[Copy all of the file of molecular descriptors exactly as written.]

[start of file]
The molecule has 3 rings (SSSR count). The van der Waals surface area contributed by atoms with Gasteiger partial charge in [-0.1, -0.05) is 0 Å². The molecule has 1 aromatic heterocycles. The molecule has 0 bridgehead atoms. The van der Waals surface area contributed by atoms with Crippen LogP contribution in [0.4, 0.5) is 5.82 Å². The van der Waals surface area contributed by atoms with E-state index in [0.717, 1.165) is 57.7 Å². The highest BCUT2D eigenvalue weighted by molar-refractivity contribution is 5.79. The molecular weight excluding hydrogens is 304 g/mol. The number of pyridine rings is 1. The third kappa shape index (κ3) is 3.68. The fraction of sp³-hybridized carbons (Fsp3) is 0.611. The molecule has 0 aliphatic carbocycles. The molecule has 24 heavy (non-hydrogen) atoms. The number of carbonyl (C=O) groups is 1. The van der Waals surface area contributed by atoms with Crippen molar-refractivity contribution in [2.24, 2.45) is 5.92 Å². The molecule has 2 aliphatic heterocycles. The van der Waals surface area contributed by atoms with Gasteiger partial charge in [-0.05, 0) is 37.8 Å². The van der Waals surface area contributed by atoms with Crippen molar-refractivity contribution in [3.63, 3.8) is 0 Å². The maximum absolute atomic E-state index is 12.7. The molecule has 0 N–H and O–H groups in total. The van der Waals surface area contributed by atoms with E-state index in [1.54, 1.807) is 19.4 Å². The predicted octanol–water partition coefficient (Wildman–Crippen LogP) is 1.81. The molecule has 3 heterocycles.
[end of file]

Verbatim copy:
The molecule has 3 rings (SSSR count). The van der Waals surface area contributed by atoms with Gasteiger partial charge in [-0.1, -0.05) is 0 Å². The molecule has 1 aromatic heterocycles. The molecule has 0 bridgehead atoms. The van der Waals surface area contributed by atoms with Crippen LogP contribution in [0.4, 0.5) is 5.82 Å². The van der Waals surface area contributed by atoms with E-state index in [0.717, 1.165) is 57.7 Å². The highest BCUT2D eigenvalue weighted by molar-refractivity contribution is 5.79. The molecular weight excluding hydrogens is 304 g/mol. The number of pyridine rings is 1. The third kappa shape index (κ3) is 3.68. The fraction of sp³-hybridized carbons (Fsp3) is 0.611. The molecule has 0 aliphatic carbocycles. The molecule has 24 heavy (non-hydrogen) atoms. The number of carbonyl (C=O) groups is 1. The van der Waals surface area contributed by atoms with Crippen molar-refractivity contribution in [2.24, 2.45) is 5.92 Å². The molecule has 2 aliphatic heterocycles. The van der Waals surface area contributed by atoms with Gasteiger partial charge in [-0.05, 0) is 37.8 Å². The van der Waals surface area contributed by atoms with Crippen molar-refractivity contribution in [3.63, 3.8) is 0 Å². The maximum absolute atomic E-state index is 12.7. The molecule has 0 N–H and O–H groups in total. The van der Waals surface area contributed by atoms with E-state index in [1.54, 1.807) is 19.4 Å². The predicted octanol–water partition coefficient (Wildman–Crippen LogP) is 1.81. The molecule has 3 heterocycles.